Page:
Repeated stress corrosion cracking of stainless-steel components at a Michigan nuclear plant has a congressman asking federal regulators why they continue to allow use of the metal in such applications.
A Nuclear Regulatory Commission investigation into a service water pump failure that recently shut down the Palisades Nuclear Plant has traced the problem to the same intergranular stress corrosion cracking (IGSCC) that caused the same pump to fail in 2009.
|The same service water pump failed twice for the same reason in two years at Palisades Nuclear Plant, near South Haven, MI. The plant’s license was renewed in 2007, through 2031.|
In an Inspection Report issued Nov. 29, the NRC classified the discovery as a so-called “White” finding, indicating an issue “with low-to-moderate increased safety significance.”
However, the NRC issued no violations, despite what one congressman says is a long history of such problems at multiple facilities.
“I am concerned that this failure is the latest in a string of similar incidents at Palisades and other nuclear power plants over the last two decades, and may be related to the continued use of types 410 and 416 martensitic stainless steel (410SS and 416SS), which are used in components of SW pumps at nuclear power plants,” Rep. Edward Markey (D-MA), senior member of the House Energy and Commerce Committee, wrote last week to NRC chairman Greg Jaczko.
“The pumps are critical to reactor safety, and I am concerned that despite a well-known history of problems related to the vulnerability of these metals to intergranular stress corrosion cracking (IGSCC), they continue to be used and continue to cause failures in U.S. nuclear power plants.”
Markey says the metals’ vulnerability to IGSCC has been documented by the NRC and in scientific and industry operating literature.
The NRC’s finding says that the plant operator, Entergy Nuclear Operations Inc., “failed to take into consideration significant operating experience from as early as 1993 and as late as 2010 that linked IGSCC susceptibility of 410 and 416 stainless steels to temper embrittlement.”
Clearly, then, Markey says, making the information available to plant operators has not been sufficient to ensure the safe use of these metals. So why not issue relevant requirements?
The lack of mandates is “particularly alarming” since a 2007 NRC Information Notice characterized the pump cracking problem as difficult to detect, even with testing, he says.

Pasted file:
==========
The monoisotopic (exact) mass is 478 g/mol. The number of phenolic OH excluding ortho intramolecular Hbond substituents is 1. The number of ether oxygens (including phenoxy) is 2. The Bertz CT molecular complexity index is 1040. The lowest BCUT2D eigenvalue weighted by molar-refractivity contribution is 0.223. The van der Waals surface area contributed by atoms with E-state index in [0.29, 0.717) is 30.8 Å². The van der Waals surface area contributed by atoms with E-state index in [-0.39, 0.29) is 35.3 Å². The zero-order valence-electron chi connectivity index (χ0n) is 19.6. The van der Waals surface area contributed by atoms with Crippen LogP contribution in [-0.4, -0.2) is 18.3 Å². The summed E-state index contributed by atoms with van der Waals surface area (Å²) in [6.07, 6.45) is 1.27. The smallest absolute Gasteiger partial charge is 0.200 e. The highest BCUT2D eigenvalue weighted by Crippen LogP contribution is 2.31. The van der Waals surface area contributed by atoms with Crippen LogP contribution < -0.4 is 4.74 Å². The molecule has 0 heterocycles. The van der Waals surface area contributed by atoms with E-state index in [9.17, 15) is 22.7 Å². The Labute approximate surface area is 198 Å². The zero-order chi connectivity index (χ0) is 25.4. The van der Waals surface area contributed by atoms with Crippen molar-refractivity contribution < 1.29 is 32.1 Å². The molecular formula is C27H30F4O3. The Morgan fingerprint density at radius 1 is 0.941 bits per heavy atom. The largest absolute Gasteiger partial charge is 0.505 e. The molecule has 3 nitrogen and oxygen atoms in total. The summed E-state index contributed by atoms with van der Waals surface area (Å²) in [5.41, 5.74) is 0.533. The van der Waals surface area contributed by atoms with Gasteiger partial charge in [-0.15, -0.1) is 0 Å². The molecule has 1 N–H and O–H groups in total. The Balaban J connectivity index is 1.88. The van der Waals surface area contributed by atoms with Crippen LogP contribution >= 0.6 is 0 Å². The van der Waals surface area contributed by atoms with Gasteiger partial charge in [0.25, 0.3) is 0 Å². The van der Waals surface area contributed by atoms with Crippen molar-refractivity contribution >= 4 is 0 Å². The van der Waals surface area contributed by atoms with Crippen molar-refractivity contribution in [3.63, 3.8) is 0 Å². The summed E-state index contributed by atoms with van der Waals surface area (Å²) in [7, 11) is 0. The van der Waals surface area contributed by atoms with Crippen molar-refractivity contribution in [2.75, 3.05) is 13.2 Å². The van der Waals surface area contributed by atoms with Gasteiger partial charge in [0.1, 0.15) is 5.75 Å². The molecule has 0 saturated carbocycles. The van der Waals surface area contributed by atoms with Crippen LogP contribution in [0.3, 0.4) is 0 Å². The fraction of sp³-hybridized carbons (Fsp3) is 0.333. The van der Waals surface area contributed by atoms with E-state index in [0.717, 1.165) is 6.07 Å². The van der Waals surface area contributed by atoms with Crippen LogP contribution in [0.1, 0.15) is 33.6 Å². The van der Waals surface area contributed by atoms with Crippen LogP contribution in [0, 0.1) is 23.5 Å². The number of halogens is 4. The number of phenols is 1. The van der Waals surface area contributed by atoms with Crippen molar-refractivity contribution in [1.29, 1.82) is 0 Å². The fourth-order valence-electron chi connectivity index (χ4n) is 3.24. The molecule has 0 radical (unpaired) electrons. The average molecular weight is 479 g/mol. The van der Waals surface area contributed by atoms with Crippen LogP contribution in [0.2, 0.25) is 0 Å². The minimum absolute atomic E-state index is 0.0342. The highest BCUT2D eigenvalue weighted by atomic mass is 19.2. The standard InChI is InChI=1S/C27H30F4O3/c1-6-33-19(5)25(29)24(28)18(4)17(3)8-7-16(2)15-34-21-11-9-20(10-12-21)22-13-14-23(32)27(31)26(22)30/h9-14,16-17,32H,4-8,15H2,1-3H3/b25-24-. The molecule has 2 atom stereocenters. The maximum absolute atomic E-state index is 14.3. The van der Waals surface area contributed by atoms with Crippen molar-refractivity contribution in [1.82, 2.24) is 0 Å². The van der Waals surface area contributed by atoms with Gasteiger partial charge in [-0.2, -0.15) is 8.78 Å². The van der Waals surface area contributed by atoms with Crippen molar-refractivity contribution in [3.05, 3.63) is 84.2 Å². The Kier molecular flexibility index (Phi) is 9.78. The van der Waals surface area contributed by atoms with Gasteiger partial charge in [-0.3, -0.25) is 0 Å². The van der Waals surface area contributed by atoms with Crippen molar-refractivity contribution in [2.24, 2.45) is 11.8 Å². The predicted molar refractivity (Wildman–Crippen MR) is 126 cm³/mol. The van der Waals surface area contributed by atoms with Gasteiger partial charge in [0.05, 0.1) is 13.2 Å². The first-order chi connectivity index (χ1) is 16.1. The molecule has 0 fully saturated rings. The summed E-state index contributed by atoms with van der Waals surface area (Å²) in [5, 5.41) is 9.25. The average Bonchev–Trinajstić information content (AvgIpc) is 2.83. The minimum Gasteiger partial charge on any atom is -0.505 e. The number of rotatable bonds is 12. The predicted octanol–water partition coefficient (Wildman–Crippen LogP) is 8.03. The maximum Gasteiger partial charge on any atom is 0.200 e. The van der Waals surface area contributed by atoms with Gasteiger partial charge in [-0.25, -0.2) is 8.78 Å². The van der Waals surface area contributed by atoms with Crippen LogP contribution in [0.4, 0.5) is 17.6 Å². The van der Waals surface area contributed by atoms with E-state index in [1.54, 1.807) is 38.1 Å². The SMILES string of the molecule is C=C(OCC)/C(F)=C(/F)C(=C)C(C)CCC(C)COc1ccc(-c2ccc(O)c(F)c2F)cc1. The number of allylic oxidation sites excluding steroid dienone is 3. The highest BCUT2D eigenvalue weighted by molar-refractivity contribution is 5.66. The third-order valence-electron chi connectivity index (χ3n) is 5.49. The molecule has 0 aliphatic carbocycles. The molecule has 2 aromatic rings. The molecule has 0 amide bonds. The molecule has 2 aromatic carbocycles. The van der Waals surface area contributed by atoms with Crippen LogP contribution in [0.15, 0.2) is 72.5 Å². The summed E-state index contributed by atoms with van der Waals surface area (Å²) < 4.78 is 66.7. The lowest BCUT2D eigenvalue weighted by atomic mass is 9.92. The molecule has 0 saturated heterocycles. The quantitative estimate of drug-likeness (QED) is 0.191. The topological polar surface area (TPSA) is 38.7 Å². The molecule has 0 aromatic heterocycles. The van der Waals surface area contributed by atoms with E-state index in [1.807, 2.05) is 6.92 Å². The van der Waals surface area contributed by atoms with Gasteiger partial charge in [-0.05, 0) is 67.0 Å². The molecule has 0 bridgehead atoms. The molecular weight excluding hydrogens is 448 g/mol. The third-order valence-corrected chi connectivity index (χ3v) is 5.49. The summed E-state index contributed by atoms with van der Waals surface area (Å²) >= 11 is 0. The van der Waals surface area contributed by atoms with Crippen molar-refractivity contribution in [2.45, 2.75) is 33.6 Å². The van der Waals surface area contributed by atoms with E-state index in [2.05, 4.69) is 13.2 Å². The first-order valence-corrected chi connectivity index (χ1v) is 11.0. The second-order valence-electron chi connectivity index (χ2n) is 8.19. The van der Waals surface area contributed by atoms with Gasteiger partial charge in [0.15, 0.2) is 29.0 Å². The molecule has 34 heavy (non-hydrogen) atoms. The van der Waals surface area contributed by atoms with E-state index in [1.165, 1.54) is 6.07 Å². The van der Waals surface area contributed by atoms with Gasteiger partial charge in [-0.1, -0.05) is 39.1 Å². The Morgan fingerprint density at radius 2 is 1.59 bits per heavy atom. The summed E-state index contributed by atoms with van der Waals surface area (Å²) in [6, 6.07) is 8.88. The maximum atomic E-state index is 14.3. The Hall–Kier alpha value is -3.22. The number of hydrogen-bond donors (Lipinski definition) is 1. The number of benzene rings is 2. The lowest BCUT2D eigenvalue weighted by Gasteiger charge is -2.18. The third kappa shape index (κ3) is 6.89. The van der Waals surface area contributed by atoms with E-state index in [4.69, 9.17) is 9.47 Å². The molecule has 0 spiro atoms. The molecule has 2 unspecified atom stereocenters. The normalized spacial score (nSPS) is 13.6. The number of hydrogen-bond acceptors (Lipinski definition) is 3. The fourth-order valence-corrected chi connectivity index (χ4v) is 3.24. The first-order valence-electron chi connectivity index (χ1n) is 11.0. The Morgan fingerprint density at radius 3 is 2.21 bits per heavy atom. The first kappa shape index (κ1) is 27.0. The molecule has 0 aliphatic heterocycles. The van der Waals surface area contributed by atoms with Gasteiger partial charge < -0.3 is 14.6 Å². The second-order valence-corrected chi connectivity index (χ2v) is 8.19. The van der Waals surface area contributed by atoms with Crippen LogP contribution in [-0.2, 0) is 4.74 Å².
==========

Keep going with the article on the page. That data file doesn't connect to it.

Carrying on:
“Operating experience also shows that pump shaft failures and coupling failures can result in sudden total loss of flow before standard performance monitoring techniques alert plant staff to the impending failure,” the 2007 NRC Notice states, according to Markey.
Entergy reported that the pump was inoperable for a month before it failed.
The report notes that the 416SS metal was installed in a 2007 design specification change.
“Personnel involved in the design change process did not have sufficient metallurgical knowledge,” the report says. “Palisades did not obtain an adequate technical review by personnel with expertise in metallurgy.”
The report says that the choice of 416SS did not account for the corrosive Lake Michigan environment.
Questions and Requests
Markey requested that NRC provide a number of documents by Jan. 6. That includes a list of all plants that use 410SS and 416SS components and a list of their uses.
Noting that NRC moved in 2005 to increase inspections at plants that used another metal (steel Alloy 600) susceptible to degradation, he asks: “Will you initiate a similar review for the 410SS and 416SS steels used in pump components? If not, why not?”
Finally, he asks what actions the NRC will take to address the integrity of the 410SS and 416SS pump components now in use.
“If no such actions are planned,” he adds, “why not?”
The steel corrosion issue arose just days after the NRC issued a system-wide warning on the risk of concrete cracking and degradation at its facilities.
In that case, the agency was responding to a problem at the control building of the Seabrook Station Nuclear Plant in New Hampshire.
The concrete problem was laid to Alkali-Silica Reaction-induced (ASR) degradation, which occurs when alkalis—usually from cement—react with certain types of silica in the aggregate, in the presence of moisture.